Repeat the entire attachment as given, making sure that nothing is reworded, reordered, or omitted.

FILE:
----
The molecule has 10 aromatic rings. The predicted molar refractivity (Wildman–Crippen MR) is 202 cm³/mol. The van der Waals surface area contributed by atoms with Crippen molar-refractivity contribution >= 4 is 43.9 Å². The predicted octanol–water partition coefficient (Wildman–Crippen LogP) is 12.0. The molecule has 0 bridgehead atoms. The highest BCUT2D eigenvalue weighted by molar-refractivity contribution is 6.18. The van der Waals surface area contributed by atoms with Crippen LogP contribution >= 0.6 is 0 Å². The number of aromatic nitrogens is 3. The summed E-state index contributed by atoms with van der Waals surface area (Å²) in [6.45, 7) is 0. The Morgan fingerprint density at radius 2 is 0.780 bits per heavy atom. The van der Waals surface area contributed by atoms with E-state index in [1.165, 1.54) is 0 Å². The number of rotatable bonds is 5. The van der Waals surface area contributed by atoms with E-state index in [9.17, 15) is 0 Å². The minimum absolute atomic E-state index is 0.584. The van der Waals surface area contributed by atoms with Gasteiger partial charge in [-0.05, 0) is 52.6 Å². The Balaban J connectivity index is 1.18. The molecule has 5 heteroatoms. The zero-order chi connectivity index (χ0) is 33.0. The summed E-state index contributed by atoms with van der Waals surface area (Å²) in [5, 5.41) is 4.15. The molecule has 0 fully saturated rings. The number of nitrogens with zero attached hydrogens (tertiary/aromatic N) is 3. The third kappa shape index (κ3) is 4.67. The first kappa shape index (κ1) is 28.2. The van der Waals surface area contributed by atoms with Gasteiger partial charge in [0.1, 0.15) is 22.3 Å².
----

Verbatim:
The molecule has 10 aromatic rings. The predicted molar refractivity (Wildman–Crippen MR) is 202 cm³/mol. The van der Waals surface area contributed by atoms with Crippen molar-refractivity contribution >= 4 is 43.9 Å². The predicted octanol–water partition coefficient (Wildman–Crippen LogP) is 12.0. The molecule has 0 bridgehead atoms. The highest BCUT2D eigenvalue weighted by molar-refractivity contribution is 6.18. The van der Waals surface area contributed by atoms with Crippen LogP contribution >= 0.6 is 0 Å². The number of aromatic nitrogens is 3. The summed E-state index contributed by atoms with van der Waals surface area (Å²) in [6.45, 7) is 0. The Morgan fingerprint density at radius 2 is 0.780 bits per heavy atom. The van der Waals surface area contributed by atoms with E-state index in [1.165, 1.54) is 0 Å². The number of rotatable bonds is 5. The van der Waals surface area contributed by atoms with E-state index in [9.17, 15) is 0 Å². The minimum absolute atomic E-state index is 0.584. The van der Waals surface area contributed by atoms with Gasteiger partial charge in [-0.05, 0) is 52.6 Å². The Balaban J connectivity index is 1.18. The molecule has 5 heteroatoms. The zero-order chi connectivity index (χ0) is 33.0. The summed E-state index contributed by atoms with van der Waals surface area (Å²) in [5, 5.41) is 4.15. The molecule has 0 fully saturated rings. The number of nitrogens with zero attached hydrogens (tertiary/aromatic N) is 3. The third kappa shape index (κ3) is 4.67. The first kappa shape index (κ1) is 28.2. The van der Waals surface area contributed by atoms with Gasteiger partial charge in [0.1, 0.15) is 22.3 Å².